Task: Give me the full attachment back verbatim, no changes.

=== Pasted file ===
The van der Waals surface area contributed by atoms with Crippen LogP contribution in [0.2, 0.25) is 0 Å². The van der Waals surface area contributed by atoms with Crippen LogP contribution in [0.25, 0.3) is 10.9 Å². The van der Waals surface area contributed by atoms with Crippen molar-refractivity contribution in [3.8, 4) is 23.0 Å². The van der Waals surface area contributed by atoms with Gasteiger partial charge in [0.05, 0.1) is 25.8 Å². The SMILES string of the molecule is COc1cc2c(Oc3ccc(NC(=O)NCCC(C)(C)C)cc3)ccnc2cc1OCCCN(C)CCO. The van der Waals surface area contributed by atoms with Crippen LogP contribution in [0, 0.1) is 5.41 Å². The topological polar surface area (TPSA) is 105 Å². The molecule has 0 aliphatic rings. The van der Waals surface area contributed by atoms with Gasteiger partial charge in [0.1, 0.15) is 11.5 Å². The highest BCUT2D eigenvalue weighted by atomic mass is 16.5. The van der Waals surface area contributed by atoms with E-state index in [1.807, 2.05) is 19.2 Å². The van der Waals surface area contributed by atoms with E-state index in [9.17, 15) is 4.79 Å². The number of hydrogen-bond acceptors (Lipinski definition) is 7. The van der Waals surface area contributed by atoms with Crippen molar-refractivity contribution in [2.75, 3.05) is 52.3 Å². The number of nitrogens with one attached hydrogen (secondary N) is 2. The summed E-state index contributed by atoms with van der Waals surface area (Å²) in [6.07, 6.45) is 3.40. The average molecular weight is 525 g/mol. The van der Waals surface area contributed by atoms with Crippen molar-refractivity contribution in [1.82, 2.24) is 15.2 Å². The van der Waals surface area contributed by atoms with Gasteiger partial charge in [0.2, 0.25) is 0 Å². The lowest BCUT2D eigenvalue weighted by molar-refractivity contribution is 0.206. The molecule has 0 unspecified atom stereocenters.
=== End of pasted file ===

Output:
The van der Waals surface area contributed by atoms with Crippen LogP contribution in [0.2, 0.25) is 0 Å². The van der Waals surface area contributed by atoms with Crippen LogP contribution in [0.25, 0.3) is 10.9 Å². The van der Waals surface area contributed by atoms with Crippen molar-refractivity contribution in [3.8, 4) is 23.0 Å². The van der Waals surface area contributed by atoms with Gasteiger partial charge in [0.05, 0.1) is 25.8 Å². The SMILES string of the molecule is COc1cc2c(Oc3ccc(NC(=O)NCCC(C)(C)C)cc3)ccnc2cc1OCCCN(C)CCO. The van der Waals surface area contributed by atoms with Crippen LogP contribution in [0, 0.1) is 5.41 Å². The topological polar surface area (TPSA) is 105 Å². The molecule has 0 aliphatic rings. The van der Waals surface area contributed by atoms with Gasteiger partial charge in [0.1, 0.15) is 11.5 Å². The highest BCUT2D eigenvalue weighted by atomic mass is 16.5. The van der Waals surface area contributed by atoms with E-state index in [1.807, 2.05) is 19.2 Å². The van der Waals surface area contributed by atoms with E-state index in [9.17, 15) is 4.79 Å². The number of hydrogen-bond acceptors (Lipinski definition) is 7. The van der Waals surface area contributed by atoms with Crippen molar-refractivity contribution in [2.75, 3.05) is 52.3 Å². The number of nitrogens with one attached hydrogen (secondary N) is 2. The summed E-state index contributed by atoms with van der Waals surface area (Å²) in [6.07, 6.45) is 3.40. The average molecular weight is 525 g/mol. The van der Waals surface area contributed by atoms with Crippen molar-refractivity contribution in [1.82, 2.24) is 15.2 Å². The van der Waals surface area contributed by atoms with Gasteiger partial charge in [0.2, 0.25) is 0 Å². The lowest BCUT2D eigenvalue weighted by molar-refractivity contribution is 0.206. The molecule has 0 unspecified atom stereocenters.